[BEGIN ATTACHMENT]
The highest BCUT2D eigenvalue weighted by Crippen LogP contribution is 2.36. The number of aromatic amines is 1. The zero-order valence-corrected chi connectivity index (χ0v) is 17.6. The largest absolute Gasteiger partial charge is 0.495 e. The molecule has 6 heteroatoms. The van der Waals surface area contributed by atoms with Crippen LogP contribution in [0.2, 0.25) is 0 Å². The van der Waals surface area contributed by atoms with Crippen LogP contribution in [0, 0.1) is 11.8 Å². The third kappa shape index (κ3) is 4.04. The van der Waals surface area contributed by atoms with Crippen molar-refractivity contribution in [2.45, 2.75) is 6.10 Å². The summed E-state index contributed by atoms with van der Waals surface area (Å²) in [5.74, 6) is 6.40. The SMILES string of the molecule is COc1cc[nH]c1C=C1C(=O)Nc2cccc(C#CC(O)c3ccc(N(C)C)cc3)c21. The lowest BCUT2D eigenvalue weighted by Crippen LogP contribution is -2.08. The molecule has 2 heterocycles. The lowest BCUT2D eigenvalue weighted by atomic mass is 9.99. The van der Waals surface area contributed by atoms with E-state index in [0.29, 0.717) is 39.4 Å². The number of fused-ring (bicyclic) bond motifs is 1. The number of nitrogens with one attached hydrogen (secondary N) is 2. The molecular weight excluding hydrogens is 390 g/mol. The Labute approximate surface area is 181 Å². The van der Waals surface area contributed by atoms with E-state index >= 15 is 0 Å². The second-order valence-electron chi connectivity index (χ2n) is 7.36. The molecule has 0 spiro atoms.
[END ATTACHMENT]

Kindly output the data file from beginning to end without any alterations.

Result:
The highest BCUT2D eigenvalue weighted by Crippen LogP contribution is 2.36. The number of aromatic amines is 1. The zero-order valence-corrected chi connectivity index (χ0v) is 17.6. The largest absolute Gasteiger partial charge is 0.495 e. The molecule has 6 heteroatoms. The van der Waals surface area contributed by atoms with Crippen LogP contribution in [0.2, 0.25) is 0 Å². The van der Waals surface area contributed by atoms with Crippen LogP contribution in [0, 0.1) is 11.8 Å². The third kappa shape index (κ3) is 4.04. The van der Waals surface area contributed by atoms with Crippen molar-refractivity contribution in [2.45, 2.75) is 6.10 Å². The summed E-state index contributed by atoms with van der Waals surface area (Å²) in [5.74, 6) is 6.40. The SMILES string of the molecule is COc1cc[nH]c1C=C1C(=O)Nc2cccc(C#CC(O)c3ccc(N(C)C)cc3)c21. The lowest BCUT2D eigenvalue weighted by Crippen LogP contribution is -2.08. The molecule has 2 heterocycles. The lowest BCUT2D eigenvalue weighted by atomic mass is 9.99. The van der Waals surface area contributed by atoms with E-state index in [0.29, 0.717) is 39.4 Å². The number of fused-ring (bicyclic) bond motifs is 1. The number of nitrogens with one attached hydrogen (secondary N) is 2. The molecular weight excluding hydrogens is 390 g/mol. The Labute approximate surface area is 181 Å². The van der Waals surface area contributed by atoms with E-state index >= 15 is 0 Å². The second-order valence-electron chi connectivity index (χ2n) is 7.36. The molecule has 0 spiro atoms.